Archive
2013
March
2012
January
February
March
April
October
2011
January
February
March
April
May
June
July
August
September
October
November
December
2010
January
February
March
April
May
June
July
August
September
October
November
December
2009
August
September
October
November
December
Dec. 05, 2011

The Coast is Clear — For Climate Change Mayhem

by Neil Wagner

Click to enlarge images
Post on Twitter
Share on Facebook
{"input":{"width":490,"photo":"woe","row":"3525","table":"DOCUMENT"}}
Early November brought Alaska its worst storm in decades. It was described as “historic,” “epic,” and “massive.”
While there is debate about the effect anthropogenic climate change has on current weather, there is increasing evidence Alaska’s recent storm (and, even more clearly, coastal hurricanes) have human fingerprints all over them.
 
Since sea ice acts as a buffer to storms coming in off the ocean, as do wetlands in more temperate regions, absence of sea ice and wetlands would expose coastal populations to greater impacts from storms coming in from the sea.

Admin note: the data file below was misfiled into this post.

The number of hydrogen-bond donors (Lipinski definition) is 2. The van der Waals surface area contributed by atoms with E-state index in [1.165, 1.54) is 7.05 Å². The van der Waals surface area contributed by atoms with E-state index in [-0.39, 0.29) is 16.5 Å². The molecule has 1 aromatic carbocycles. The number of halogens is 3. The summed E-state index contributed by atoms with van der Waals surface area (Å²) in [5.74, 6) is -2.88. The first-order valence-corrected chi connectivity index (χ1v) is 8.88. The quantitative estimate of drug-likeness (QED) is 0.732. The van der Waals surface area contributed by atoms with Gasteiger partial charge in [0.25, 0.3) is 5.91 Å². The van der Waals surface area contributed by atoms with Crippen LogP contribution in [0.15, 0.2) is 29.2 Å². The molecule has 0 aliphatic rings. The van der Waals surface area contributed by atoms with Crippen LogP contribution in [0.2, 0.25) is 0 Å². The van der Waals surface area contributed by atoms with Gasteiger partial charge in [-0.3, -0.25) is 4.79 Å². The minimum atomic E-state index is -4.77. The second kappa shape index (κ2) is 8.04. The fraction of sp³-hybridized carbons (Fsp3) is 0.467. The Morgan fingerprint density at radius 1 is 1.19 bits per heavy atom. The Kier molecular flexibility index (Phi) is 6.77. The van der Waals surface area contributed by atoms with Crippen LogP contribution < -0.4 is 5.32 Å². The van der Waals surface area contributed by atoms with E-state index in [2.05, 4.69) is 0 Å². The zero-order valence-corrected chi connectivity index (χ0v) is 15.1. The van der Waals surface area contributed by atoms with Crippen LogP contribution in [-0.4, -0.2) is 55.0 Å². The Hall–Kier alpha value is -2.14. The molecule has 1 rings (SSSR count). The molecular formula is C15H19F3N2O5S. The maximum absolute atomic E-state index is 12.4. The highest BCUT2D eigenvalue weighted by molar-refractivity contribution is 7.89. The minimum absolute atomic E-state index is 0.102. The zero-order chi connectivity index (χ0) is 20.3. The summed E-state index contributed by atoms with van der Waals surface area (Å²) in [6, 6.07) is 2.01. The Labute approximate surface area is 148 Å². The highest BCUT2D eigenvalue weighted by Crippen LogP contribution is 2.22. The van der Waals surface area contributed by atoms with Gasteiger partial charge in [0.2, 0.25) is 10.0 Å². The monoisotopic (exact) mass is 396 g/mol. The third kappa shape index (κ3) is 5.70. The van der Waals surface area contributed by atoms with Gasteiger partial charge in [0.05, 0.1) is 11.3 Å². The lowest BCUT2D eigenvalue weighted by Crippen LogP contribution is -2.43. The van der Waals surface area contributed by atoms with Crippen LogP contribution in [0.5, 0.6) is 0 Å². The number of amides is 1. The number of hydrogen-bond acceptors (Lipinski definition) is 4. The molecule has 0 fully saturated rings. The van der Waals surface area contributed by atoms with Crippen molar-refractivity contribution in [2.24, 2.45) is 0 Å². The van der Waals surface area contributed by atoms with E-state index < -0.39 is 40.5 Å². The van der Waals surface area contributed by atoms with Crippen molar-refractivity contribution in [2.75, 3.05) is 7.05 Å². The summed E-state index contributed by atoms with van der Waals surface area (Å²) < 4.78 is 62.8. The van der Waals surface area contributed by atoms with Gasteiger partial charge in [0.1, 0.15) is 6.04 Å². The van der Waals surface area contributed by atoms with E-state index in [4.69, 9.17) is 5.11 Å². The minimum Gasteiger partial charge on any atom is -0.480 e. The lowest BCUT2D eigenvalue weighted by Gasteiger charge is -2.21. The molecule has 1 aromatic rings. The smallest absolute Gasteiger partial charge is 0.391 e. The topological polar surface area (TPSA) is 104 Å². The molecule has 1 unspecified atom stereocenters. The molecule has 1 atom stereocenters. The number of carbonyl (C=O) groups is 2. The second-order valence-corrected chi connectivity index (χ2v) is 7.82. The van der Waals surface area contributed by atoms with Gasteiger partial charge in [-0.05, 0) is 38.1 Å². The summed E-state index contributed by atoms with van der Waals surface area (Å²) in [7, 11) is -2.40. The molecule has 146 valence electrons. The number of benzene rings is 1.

Unfortunately, we have been doing a pretty good job of removing these helpful buffers. For example, Worldwatch Institute says that 1,900 square miles of coastal islands and marshland have vanished in Louisiana since the 1930s.
 
And, of course, there are myriad studies that identify man-made global warming’s role in loss of sea ice.
 
Add up all those statistics and one could determine that our loss of coastal protection illustrates our loss of survival instinct.
_______________________________________________________
CAN’T GET ENOUGH WHAT ON EARTH?
  • See more WOE and become a FAN on Huffington Post
  • LIKE WOE on Facebook — get updates, climate change fun facts, download WOE avatars & desktop wallpapers and more!
  • Interview: Katie Kline, Communications Officer at Ecological Society of America interviewed me via Skype for the ESA’s Ecotone blog. Read and hear it here.
  • Video: Bebbo and Kito were featured in one of Jim Parks’ terrific Today’s Green Minute episodes. See the video! Learn more about it
About Neil Wagner

Neil Wagner's What on Earth? comic strip uses humor to discuss global warming.

The views expressed are those of the author and are not necessarily those of Science Friday.

Science Friday® is produced by the Science Friday Initiative, a 501(c)(3) nonprofit organization.

Science Friday® and SciFri® are registered service marks of Science Friday, Inc. Site design by Pentagram; engineering by Mediapolis.

 

topics